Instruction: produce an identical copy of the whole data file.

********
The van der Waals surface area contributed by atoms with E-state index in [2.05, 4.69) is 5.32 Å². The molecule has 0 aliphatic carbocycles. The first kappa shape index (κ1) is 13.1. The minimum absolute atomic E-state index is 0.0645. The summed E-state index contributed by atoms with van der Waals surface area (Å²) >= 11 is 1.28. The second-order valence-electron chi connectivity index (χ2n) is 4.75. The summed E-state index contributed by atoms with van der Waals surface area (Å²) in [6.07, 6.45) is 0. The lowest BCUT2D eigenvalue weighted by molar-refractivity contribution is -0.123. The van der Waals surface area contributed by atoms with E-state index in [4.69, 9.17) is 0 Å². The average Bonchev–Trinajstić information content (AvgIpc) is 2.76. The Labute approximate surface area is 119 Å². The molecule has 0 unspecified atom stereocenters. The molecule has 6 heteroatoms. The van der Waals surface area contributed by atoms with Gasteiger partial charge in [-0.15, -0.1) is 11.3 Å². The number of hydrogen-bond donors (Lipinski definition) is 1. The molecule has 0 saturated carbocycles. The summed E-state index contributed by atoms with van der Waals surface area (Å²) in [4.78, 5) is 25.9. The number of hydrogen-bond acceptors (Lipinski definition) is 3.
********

The van der Waals surface area contributed by atoms with E-state index in [2.05, 4.69) is 5.32 Å². The molecule has 0 aliphatic carbocycles. The first kappa shape index (κ1) is 13.1. The minimum absolute atomic E-state index is 0.0645. The summed E-state index contributed by atoms with van der Waals surface area (Å²) >= 11 is 1.28. The second-order valence-electron chi connectivity index (χ2n) is 4.75. The summed E-state index contributed by atoms with van der Waals surface area (Å²) in [6.07, 6.45) is 0. The lowest BCUT2D eigenvalue weighted by molar-refractivity contribution is -0.123. The van der Waals surface area contributed by atoms with E-state index in [4.69, 9.17) is 0 Å². The average Bonchev–Trinajstić information content (AvgIpc) is 2.76. The Labute approximate surface area is 119 Å². The molecule has 0 unspecified atom stereocenters. The molecule has 6 heteroatoms. The van der Waals surface area contributed by atoms with Gasteiger partial charge in [-0.15, -0.1) is 11.3 Å². The number of hydrogen-bond donors (Lipinski definition) is 1. The molecule has 0 saturated carbocycles. The summed E-state index contributed by atoms with van der Waals surface area (Å²) in [4.78, 5) is 25.9. The number of hydrogen-bond acceptors (Lipinski definition) is 3.